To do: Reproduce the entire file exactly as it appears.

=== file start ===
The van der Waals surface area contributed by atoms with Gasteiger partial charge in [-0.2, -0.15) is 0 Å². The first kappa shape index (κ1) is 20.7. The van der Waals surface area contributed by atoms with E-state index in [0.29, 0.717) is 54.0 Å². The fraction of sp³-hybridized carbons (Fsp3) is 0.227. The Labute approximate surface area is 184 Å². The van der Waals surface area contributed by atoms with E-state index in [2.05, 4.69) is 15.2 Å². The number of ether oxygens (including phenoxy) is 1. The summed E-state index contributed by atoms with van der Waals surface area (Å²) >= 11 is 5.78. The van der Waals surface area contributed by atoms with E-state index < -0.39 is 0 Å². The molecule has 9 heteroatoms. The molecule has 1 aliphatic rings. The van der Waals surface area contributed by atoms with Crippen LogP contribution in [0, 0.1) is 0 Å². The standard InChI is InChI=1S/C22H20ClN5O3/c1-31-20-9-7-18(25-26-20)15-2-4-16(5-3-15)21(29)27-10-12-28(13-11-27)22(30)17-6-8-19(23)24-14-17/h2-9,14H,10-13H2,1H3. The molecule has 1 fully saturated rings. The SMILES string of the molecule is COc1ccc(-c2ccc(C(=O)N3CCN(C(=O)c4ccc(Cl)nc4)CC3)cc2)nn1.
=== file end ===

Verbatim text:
The van der Waals surface area contributed by atoms with Gasteiger partial charge in [-0.2, -0.15) is 0 Å². The first kappa shape index (κ1) is 20.7. The van der Waals surface area contributed by atoms with E-state index in [0.29, 0.717) is 54.0 Å². The fraction of sp³-hybridized carbons (Fsp3) is 0.227. The Labute approximate surface area is 184 Å². The van der Waals surface area contributed by atoms with E-state index in [2.05, 4.69) is 15.2 Å². The number of ether oxygens (including phenoxy) is 1. The summed E-state index contributed by atoms with van der Waals surface area (Å²) >= 11 is 5.78. The van der Waals surface area contributed by atoms with E-state index < -0.39 is 0 Å². The molecule has 9 heteroatoms. The molecule has 1 aliphatic rings. The van der Waals surface area contributed by atoms with Crippen LogP contribution in [0, 0.1) is 0 Å². The standard InChI is InChI=1S/C22H20ClN5O3/c1-31-20-9-7-18(25-26-20)15-2-4-16(5-3-15)21(29)27-10-12-28(13-11-27)22(30)17-6-8-19(23)24-14-17/h2-9,14H,10-13H2,1H3. The molecule has 1 fully saturated rings. The SMILES string of the molecule is COc1ccc(-c2ccc(C(=O)N3CCN(C(=O)c4ccc(Cl)nc4)CC3)cc2)nn1.